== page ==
First Feedback From First X-BOW Expedition Cruise Vessel
The first ULSTEIN X-BOW polar cruise vessel, ‘Greg Mortimer’ is about to set off for her first Antarctica expedition, and will cross the notorious Drake Passage on November 1. The X-BOW feature reduces the slamming in head seas. This was proven on the vessel’s transit from China to Argentina, when she entered 10m high waves and very strong winds.
The vessel is a true globetrotter from birth, having been developed on four continents: The ship owner SunStone Ships is based in the U.S., the travel operator Aurora Expeditions is Australian, the ship designer is Norwegian, and the ship yard is Chinese. Now she will be exploring the White Continent.
The ‘Greg Mortimer’s characteristic X-BOW design feature improves on-board comfort in head seas, as it helps to reduce slamming and resulting vibrations. The vessel can thus keep up speed in adverse weather to get quickly through the harshest stretches of waters, typically the Drake Passage.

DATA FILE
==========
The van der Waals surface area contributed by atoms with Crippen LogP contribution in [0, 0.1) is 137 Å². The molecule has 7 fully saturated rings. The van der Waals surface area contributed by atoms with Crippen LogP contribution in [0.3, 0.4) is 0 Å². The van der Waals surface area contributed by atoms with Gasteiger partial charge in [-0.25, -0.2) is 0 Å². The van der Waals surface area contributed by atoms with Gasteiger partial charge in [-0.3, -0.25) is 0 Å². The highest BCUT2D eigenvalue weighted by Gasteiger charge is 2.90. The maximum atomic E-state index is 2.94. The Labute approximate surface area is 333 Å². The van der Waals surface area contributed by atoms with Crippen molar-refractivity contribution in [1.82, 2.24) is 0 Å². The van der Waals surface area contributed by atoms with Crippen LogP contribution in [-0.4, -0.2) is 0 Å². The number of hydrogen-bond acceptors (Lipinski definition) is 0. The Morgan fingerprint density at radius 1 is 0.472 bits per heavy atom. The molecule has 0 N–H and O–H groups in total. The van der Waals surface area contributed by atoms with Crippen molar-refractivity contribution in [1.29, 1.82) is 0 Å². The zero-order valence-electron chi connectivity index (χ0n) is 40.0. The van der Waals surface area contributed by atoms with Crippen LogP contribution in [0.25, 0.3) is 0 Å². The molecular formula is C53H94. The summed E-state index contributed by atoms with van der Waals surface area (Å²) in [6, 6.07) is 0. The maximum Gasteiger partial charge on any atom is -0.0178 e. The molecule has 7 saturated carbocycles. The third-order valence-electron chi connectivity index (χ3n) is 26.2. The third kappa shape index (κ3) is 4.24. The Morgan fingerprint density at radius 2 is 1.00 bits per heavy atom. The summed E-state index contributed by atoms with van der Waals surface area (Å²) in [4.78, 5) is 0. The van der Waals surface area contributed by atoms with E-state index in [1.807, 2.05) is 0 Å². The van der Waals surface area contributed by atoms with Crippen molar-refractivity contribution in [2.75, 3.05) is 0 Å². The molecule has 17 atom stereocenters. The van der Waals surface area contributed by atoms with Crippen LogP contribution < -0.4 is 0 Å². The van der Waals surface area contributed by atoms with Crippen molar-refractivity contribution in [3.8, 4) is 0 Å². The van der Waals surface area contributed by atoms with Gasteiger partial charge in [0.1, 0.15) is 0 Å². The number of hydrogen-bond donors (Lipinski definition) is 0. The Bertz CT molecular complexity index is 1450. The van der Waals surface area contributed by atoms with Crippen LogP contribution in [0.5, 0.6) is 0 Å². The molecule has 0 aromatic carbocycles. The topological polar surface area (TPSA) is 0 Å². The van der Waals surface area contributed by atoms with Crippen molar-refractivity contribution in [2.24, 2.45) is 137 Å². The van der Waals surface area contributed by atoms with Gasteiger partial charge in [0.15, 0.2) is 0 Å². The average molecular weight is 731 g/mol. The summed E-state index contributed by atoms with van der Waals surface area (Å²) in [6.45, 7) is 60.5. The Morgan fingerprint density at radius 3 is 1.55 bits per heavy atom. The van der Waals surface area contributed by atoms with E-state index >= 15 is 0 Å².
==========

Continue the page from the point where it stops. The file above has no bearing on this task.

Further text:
‘In big seas I kept waiting for the slamming – it never came’
Already on her first journey from the CMHI construction yard in China, the vessel came across very bad weather after leaving Cape Town heading for Ushuaia, Argentina. According to the Captain, the waves were 8-10 meters, with some waves reaching above deck 5, and strong winds. The vessel still kept high speed of 12-13 knots, with only 1 knot speed loss.
“It’s a totally different experience! In big seas, I kept waiting for the slamming, but it never came. You don’t feel the sea, you have to relearn how to interpret the vessel behavior. Other ships can only keep half the speed,” says Captain Ulf-Peter Lindstrøm. He has been working in international shipping for about 40 years, the last 20 years as Master.
The X-BOW feature was launched by Ulstein in 2005 and is implemented in more than 100 vessels worldwide, mostly offshore vessels. Ulstein has, for decades, been a specialist in the offshore segment before entering into offshore renewable vessels, car/passenger vessels and expedition cruise vessels.